Review: Simulacrum Liberation Press – Archives of the Sky

Archives of the Sky
Archives of the Sky is a sci-fi storytelling game, written by Aaron A. Reed and published by Simulacrum Liberation Press.
By Aaron T. Huss

Learn more about Archives of the Sky here
Download Archives of the Sky (free version) here
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The term “storytelling game” is used quite liberally across the tabletop RPG hobby. In essence, almost every RPG is a storytelling game in one way or another; it is the level of mechanical control over that story that often sets one RPG apart from another. Archives of the Sky, on the other hand, is possibly the most “storytelling” I’ve ever encountered in an RPG.

Archives of the Sky is a GM-less, dice-less storytelling RPG set in a sci-fi setting. After reading through the book and absorbing the mechanics, I wasn’t really sure why it was set in a sci-fi setting and pitched the question to the developer. Aaron A. Reed’s response was

The game was originally inspired by an amazing sci-fi book, Alastair Reynolds’ House of Suns… As I really started getting into why the book worked, though, I realized it was because all the focal points were around very human moments– how the people in these incredible contexts navigated decisions about morality, meaning, and what it meant to them to hold on to their humanity. That’s what really sparked the core of the design– figuring out how to make those decisions a centerpiece of gameplay.

This explanation is actually quite important to understand as it establishes the purpose of the games’ mechanics. Being a GM-less AND dice-less RPG, the mechanics serve a unique purpose. For starters, there are no stats; the game is meant to tell dramatic stories involving conflict and resolution, but without the randomness of most games. Instead, the game’s mechanics are there to provide direction, promote dramatic interaction, and facilitate resolution without ending up in across-the-table arguments.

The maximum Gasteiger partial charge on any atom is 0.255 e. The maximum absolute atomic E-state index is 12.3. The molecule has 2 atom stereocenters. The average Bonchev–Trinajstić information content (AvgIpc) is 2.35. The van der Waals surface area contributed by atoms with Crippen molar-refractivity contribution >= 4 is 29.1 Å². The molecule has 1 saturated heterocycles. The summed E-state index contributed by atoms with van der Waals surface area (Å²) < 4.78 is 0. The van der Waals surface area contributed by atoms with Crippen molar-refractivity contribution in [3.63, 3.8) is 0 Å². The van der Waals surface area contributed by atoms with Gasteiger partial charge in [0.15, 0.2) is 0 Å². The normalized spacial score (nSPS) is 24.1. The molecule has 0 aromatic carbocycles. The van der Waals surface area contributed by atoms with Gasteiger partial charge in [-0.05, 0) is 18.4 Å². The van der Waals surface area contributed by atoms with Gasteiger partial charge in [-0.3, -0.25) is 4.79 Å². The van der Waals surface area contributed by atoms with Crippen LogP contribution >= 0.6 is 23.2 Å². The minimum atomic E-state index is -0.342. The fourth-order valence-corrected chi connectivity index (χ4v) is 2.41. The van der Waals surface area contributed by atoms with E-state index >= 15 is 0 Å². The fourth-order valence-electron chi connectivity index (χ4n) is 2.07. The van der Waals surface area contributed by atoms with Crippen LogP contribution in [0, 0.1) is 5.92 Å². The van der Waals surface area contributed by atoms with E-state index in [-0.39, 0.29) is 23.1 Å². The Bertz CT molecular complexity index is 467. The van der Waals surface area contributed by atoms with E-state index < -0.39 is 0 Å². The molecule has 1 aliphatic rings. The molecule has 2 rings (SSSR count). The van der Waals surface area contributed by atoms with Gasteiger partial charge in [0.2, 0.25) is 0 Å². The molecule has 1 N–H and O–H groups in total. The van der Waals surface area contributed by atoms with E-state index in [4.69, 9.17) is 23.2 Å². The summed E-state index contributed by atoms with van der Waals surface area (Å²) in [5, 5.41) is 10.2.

The older I get, the more I find myself drawn toward games with fewer mechanics. I like playing crunchy games, but they are not my preference and I would never volunteer to GM them. I would instead prefer to GM rules-light or rules-medium games and revel in the idea of playing GM-less games or very rules-light games. The problem is finding a gaming group that feels the same way. These types of RPGs are something of a niche and your typical D&D or Pathfinder player may not enjoy a game without all that crunch. But when you find that right group, the mechanics found in Archives of the Sky can lead to some memorable gaming experiences; much like improv shows would. However, I can easily see past the sci-fi setting and as I told the developer, these mechanics would be great in post-apocalyptic, end of the world, gothic horror, and cinematic horror settings as well.

Now that I think of it, Archives of the Sky is kind of like role-playing the dramatic interludes you may find in more mechanically-inclined RPGs that promote dramatic interludes like Savage Worlds, Entropic Gaming System, World of Darkness, etc. You could play those games and when you reach a point in the storyline where a dramatic interlude is being injected, take out Archives of the Sky and play it through with a set of simple mechanics. The mechanics are potentially that versatile.

Archives of the Sky is currently available in a bare bones, no frills free version with a Kickstarter in the works to add artwork, graphic design, and lots more content. If anything, this free version is worth the time to read it and the Kickstarter is definitely worth entertaining!

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